Image of Tár: “I feel like I have to really step up and deliver here”

The availability of the Dresden Philharmonic, the group representing Lydia’s fictional orchestra, was tight – in fact, production had to start with their scenes or they would lose them altogether. This means actors like Blanchett have to jump right into the choreography and music — and the crew has to get things off to a great start, too.

Todd School: We have to focus our energies and push them straight into this, with all our might. These are very, very short days because you only have an orchestra for at most 10 hours, and that doesn’t include their rest and eating time. I think the first day we did 96 arrangements, and that’s what Florian and I planned for weeks, months, trying to figure out what those settings were. I usually don’t use storyboards unless it’s absolutely necessary, but in this case it was.

Florian Hoffmeister: When we started talking about the movie, Todd was very adamant in insisting that this is a workspace. It’s not glorious, it’s hard work; they go in there, they rehearse all day. Authenticity is paramount. At first glance, you might think it restricts light, but I find it really liberating to approach the space with this subject. And Todd always said from the start that we should never move the camera—the golden rule. I still remember the first time that orchestra played, you just flew away. There was an immediate sense that the camera wanted to move to the beat of the music.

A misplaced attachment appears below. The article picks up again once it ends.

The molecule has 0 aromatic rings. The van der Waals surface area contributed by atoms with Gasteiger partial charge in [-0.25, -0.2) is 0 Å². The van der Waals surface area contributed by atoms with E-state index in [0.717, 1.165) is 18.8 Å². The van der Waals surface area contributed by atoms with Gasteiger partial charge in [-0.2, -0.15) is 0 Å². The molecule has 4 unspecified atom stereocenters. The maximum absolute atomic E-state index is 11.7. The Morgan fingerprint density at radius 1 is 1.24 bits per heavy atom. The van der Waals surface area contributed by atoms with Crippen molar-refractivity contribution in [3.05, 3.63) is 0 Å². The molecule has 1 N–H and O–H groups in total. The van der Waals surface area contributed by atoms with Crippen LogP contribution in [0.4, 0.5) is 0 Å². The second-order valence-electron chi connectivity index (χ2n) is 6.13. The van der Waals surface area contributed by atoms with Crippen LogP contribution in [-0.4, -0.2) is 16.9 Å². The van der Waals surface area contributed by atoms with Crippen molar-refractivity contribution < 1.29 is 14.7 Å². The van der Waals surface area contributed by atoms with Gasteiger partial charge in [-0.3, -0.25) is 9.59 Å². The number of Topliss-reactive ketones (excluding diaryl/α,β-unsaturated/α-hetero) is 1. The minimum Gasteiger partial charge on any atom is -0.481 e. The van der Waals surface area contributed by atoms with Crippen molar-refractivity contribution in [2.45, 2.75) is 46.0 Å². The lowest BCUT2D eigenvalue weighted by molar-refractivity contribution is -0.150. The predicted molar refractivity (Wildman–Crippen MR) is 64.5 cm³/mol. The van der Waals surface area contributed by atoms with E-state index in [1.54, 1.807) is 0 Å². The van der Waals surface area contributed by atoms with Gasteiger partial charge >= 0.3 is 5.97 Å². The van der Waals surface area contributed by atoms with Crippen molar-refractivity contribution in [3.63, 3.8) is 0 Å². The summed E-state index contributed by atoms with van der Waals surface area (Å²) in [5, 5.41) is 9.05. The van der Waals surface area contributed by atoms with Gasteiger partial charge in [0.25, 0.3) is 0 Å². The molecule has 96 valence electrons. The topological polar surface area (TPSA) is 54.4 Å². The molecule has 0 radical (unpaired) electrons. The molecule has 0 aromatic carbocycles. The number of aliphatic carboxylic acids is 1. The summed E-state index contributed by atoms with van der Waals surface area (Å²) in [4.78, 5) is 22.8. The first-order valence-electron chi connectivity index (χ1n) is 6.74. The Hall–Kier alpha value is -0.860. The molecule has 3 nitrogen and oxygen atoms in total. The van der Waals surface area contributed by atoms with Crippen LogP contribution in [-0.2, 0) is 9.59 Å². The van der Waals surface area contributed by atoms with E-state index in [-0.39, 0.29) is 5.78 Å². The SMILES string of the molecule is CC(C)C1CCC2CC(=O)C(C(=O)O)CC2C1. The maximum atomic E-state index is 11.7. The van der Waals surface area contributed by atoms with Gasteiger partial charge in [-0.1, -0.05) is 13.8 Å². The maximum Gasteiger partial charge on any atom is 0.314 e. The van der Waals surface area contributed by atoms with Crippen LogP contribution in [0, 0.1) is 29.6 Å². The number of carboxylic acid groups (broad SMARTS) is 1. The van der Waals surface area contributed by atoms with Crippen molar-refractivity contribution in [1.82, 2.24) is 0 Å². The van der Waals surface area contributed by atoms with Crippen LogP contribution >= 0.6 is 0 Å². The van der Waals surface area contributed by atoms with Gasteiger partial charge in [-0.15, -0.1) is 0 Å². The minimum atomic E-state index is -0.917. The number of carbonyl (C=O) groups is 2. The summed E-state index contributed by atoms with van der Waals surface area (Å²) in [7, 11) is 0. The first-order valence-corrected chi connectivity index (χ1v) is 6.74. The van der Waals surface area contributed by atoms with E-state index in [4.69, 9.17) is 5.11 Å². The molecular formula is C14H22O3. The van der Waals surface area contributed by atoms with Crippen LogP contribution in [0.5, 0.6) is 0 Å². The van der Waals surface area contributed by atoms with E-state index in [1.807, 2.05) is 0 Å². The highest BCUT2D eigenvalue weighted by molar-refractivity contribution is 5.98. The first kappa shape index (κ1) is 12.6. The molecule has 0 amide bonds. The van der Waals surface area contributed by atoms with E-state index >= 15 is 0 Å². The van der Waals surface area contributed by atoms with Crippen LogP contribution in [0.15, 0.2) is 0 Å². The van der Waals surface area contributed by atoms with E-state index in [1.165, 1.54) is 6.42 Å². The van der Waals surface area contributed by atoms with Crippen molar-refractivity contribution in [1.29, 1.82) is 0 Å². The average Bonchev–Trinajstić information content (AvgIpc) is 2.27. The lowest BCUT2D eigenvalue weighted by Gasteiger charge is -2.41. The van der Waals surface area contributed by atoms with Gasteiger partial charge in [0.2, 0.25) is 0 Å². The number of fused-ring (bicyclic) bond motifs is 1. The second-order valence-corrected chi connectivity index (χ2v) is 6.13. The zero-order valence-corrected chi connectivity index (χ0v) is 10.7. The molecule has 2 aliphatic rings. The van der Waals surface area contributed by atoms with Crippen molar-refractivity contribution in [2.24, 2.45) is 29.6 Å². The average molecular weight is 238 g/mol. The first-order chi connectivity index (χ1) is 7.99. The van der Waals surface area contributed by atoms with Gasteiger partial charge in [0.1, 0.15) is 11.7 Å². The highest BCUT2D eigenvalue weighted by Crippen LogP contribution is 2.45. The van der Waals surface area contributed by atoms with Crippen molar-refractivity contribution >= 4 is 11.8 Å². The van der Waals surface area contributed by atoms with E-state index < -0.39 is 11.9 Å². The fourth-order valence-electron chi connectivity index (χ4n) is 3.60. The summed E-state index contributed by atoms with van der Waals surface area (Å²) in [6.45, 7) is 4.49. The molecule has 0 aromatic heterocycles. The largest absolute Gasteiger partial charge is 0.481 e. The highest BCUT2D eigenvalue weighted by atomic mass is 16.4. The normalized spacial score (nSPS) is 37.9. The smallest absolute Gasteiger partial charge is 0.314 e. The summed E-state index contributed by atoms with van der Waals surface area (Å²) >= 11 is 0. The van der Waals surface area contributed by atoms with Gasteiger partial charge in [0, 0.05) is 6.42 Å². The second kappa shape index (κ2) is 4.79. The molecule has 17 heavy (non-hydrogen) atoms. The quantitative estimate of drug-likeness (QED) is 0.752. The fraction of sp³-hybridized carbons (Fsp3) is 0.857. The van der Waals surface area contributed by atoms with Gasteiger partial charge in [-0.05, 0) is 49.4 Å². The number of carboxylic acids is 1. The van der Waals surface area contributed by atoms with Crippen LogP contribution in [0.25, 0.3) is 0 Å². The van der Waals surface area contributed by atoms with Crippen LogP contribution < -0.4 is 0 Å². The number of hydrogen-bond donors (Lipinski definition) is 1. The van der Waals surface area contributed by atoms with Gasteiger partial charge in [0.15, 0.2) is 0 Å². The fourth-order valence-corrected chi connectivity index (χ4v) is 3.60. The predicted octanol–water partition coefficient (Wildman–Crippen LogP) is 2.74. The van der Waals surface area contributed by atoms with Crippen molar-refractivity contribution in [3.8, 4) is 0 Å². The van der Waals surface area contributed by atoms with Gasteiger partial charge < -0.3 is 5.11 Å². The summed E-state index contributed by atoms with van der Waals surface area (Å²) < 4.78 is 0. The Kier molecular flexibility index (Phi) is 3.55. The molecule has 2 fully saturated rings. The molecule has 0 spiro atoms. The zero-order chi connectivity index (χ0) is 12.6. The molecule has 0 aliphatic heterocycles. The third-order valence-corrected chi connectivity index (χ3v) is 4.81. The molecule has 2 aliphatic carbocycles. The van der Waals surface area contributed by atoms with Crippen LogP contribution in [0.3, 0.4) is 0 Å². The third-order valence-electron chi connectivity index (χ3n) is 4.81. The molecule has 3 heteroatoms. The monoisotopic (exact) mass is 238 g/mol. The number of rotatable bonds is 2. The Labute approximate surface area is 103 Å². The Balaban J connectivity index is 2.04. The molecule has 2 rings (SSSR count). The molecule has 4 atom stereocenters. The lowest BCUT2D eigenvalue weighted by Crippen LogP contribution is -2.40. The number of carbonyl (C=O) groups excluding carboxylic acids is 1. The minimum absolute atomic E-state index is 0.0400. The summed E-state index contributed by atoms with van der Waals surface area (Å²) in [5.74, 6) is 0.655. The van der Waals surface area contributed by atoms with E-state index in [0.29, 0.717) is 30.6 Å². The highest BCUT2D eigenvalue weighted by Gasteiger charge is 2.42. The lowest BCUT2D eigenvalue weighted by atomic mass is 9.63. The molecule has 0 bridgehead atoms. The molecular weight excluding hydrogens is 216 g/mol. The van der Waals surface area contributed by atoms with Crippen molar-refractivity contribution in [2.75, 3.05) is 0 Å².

Field: When you watch the orchestra rehearsals, there’s some very rich footage of the rehearsal. And once you go down that rabbit hole, you stay there—at least for me, watching people rehearse is a lot more fun than watching a performance. There’s nothing fancy about the way it’s recorded. It’s usually one or two cameras with a few microphones needed and people take what they can. The camera is inside the orchestra or adjacent to the orchestra. That’s the approach for this. By design, it’s really trivial.

Hoffmeister: Though if it were really mediocre, it would be a pretty horrible space. The rope you walk on is how you can create an image that attracts, invites, and allows the eye to wander, within these rules. How do you shape that? We were lucky because the German music industry is so tightly regulated that the brightness level on their notepad must have a certain brightness. So by contract, the concert hall must have a certain brightness so that they can read their notes!

great debate


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